December 13, 2010
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Each year, the Centers for Disease Control and Prevention (CDC) recommends that people with asthma receive the seasonal influenza vaccine to prevent getting the flu, which may seriously worsen their asthma and thereby increase their risk of severe influenza disease.
People with asthma also were at higher risk of complications following infection with 2009 H1N1 influenza virus. Review of hospital records from February 2009 to April 2010 by CDC from the disease outbreak in the United States found that although asthma occurs in about 8 percent of the U.S. population, approximately 30 percent of people hospitalized due to 2009 H1N1 influenza had asthma.
In the fall of 2009, U.S. public health officials, following the recommendation of the CDC’s Advisory Committee on Immunization Practices, designated people with underlying medical conditions, including asthma, among the top priority groups to receive the 2009 H1N1 influenza vaccine.
This clinical trial of 2009 H1N1 influenza vaccine in people with asthma provided information to public health officials to help answer questions including what dosage and how many doses of vaccine are needed to elicit immune responses indicative of protection against the 2009 H1N1 virus.
People with severe asthma receive high doses of corticosteroids by inhalation and some of them even receive corticosteroids orally or by injections. Sometimes, corticosteroids can suppress the immune system. Therefore, it was important to examine whether the immune response to the H1N1 influenza vaccine was adequate in people with asthma receiving high doses of corticosteroids.
The study enrolled 390 adolescents and adults aged 12 to 79 years with mild, moderate or severe asthma. Participants were categorized by asthma severity into two groups (mild/moderate and severe); by age into four groups (12 to 21 years old, 21 to 39 years old, 40 to 59 years old, and older than 60). A total of 217 people with mild/moderate asthma and a total of 173 people with severe asthma were enrolled in the trial. They were randomly divided within each asthma category to receive a low or high dosage of the inactivated 2009 H1N1 influenza vaccine. The trial was open-label, meaning that the clinicians and participants knew the dosage of vaccine administered.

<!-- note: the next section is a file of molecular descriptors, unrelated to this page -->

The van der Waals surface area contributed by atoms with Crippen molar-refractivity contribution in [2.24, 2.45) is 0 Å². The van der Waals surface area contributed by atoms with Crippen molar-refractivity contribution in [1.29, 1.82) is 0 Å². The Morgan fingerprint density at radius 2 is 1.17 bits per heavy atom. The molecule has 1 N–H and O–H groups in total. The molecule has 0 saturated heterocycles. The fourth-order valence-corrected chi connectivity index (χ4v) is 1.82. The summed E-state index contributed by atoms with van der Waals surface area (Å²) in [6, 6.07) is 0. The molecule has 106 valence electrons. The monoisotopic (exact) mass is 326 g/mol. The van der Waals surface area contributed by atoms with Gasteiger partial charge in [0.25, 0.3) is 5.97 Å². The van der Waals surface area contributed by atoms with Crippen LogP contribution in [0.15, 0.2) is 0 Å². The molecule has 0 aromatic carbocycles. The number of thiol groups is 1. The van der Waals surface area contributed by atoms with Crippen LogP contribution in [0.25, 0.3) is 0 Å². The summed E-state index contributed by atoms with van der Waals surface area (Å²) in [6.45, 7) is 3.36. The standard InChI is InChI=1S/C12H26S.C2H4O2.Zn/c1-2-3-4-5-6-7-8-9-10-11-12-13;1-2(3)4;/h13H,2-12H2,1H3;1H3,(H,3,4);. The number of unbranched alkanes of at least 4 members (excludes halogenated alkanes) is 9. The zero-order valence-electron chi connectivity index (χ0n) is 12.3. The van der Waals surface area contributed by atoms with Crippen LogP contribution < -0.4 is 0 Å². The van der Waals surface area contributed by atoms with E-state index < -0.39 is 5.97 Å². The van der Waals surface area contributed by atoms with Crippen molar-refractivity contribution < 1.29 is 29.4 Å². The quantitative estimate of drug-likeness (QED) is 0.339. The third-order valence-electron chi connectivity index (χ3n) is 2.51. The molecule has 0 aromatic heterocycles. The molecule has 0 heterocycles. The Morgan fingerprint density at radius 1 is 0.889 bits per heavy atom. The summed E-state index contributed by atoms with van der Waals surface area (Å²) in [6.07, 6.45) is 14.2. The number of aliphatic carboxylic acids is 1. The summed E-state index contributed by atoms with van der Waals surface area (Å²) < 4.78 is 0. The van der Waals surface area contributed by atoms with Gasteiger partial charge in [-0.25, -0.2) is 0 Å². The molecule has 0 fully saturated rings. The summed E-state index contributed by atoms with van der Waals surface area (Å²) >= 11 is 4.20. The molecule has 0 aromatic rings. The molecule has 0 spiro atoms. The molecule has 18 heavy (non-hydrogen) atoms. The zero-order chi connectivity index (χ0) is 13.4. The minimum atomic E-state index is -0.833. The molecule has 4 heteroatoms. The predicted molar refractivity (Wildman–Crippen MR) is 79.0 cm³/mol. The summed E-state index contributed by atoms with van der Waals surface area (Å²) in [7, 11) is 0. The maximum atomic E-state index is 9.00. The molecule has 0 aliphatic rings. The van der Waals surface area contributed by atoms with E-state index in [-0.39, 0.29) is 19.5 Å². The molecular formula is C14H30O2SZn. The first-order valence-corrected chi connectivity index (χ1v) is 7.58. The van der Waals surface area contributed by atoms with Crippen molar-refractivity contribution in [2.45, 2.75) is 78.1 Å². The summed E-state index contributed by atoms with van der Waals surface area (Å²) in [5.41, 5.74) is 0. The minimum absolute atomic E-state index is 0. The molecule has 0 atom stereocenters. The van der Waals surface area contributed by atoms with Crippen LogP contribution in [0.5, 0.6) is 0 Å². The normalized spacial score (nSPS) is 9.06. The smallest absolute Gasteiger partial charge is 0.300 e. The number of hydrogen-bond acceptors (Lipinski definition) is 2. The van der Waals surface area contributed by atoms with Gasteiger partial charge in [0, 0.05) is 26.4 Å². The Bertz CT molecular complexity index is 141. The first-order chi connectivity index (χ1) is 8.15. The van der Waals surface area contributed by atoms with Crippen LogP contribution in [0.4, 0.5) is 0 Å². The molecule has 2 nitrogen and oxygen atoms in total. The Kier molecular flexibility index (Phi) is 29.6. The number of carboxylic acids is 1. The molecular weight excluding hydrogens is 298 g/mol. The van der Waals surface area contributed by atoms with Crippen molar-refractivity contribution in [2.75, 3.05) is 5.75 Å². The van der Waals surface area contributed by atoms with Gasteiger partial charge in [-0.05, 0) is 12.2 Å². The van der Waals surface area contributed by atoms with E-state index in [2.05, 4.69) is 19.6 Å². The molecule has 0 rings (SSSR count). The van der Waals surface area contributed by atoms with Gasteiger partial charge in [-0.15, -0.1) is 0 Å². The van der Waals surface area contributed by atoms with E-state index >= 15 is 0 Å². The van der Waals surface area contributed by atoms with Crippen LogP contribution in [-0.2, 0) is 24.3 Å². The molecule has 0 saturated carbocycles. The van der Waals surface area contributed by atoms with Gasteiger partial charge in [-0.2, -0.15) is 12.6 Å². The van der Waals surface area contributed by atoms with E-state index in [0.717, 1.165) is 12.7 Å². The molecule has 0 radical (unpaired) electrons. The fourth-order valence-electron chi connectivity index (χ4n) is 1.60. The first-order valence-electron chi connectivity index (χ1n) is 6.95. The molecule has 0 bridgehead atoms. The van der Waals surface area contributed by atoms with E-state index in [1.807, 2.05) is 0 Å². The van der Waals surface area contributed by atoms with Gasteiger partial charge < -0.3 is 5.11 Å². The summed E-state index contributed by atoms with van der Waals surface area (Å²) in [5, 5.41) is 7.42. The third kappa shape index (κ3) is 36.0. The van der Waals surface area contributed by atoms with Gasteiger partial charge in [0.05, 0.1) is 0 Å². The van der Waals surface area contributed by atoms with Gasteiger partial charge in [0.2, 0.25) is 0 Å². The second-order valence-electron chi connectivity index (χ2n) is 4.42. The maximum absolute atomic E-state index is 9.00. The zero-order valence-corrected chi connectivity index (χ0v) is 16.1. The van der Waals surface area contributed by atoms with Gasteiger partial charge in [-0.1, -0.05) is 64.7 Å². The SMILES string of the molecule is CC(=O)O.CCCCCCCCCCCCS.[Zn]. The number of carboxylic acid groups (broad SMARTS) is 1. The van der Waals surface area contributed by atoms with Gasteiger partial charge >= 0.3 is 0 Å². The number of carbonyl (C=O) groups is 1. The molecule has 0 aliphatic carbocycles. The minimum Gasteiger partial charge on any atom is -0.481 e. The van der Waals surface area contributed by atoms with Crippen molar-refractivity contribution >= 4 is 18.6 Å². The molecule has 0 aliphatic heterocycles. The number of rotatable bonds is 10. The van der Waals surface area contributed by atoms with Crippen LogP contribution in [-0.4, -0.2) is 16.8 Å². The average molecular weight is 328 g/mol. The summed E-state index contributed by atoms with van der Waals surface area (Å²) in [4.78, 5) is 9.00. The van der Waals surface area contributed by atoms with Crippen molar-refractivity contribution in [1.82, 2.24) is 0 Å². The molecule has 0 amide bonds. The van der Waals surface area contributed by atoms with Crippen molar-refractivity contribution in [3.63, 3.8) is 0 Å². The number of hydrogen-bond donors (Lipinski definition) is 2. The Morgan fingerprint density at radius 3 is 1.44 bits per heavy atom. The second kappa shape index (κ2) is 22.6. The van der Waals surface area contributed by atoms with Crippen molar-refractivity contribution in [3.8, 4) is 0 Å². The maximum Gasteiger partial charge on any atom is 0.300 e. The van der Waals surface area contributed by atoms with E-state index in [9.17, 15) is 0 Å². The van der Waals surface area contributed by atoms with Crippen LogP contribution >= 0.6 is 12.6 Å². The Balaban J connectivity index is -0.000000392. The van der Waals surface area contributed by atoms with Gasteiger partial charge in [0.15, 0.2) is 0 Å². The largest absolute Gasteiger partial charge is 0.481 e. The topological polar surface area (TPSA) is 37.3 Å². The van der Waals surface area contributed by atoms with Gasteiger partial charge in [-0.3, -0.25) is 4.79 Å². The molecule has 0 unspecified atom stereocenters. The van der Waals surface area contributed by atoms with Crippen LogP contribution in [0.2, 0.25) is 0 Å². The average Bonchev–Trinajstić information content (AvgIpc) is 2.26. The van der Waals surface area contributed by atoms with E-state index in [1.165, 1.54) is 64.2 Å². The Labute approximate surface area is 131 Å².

All participants received two injections of the vaccine spaced three weeks apart. A total of 110 individuals with mild or moderate asthma and 87 individuals with severe asthma received 15-microgram doses of the vaccine. A total of 107 individuals with mild or moderate asthma and 86 individuals with severe asthma received 30-microgram doses of the vaccine. The 30-microgram dose of the vaccine was administered as two 15-microgram injections, one in the muscle of each arm or thigh.
A total of five clinic visits were required during the study period. Vaccine injections were administered on days 1 and 21 of the study. During visits, blood samples were taken and lung function assessed. Every day for one week after each vaccine injection, study participants completed diaries tracking any irritation they observed at the injection site or generalized symptoms they had, which are well-known to occur after vaccinations (e.g., fever, fatigue, etc.).
All participants were provided with a diary on day 1 to track their asthma symptoms and record the number of times they took asthma medications during the study period. Study investigators reviewed diary entries at each of the five clinic visits. Follow-up telephone calls to track participants’ health status were conducted for 6 months after the second dose of the vaccine was given.
The major goal of the study was to determine if people with severe asthma (who were those taking high doses of corticosteroids) require one or two doses of the standard vaccine (15 micrograms) or if they need a higher dose (30 micrograms). Study investigators looked for indications of immune system responses, such as the production of antibodies against 2009 H1N1 influenza virus. Blood samples drawn at set time points following the first and second injections provided information about the immune response to the vaccine. The safety of the vaccine in people with asthma also was assessed.
A detailed description of the study can be found at ClinicalTrials.gov.
The trial enrolled 390 males and non-pregnant females aged 12 to 79 years with mild, moderate or severe asthma.
The study population was drawn from individuals with asthma who had previously participated in a SARP study, as well as from asthma and other clinics in the participating academic institutions.
Participants were extensively characterized with respect to their asthma severity, lung function and airway inflammation. Asthma severity is largely distinguished by the amount and frequency of corticosteroids needed to control asthma symptoms. People with mild disease may not need corticosteroids or may require low doses of inhaled corticosteroids; those with moderate asthma need low to moderate doses of inhaled corticosteroids; and those with severe asthma need high doses of inhaled corticosteroids and frequently use oral corticosteroids.
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Last Updated December 16, 2010
Last Reviewed October 15, 2009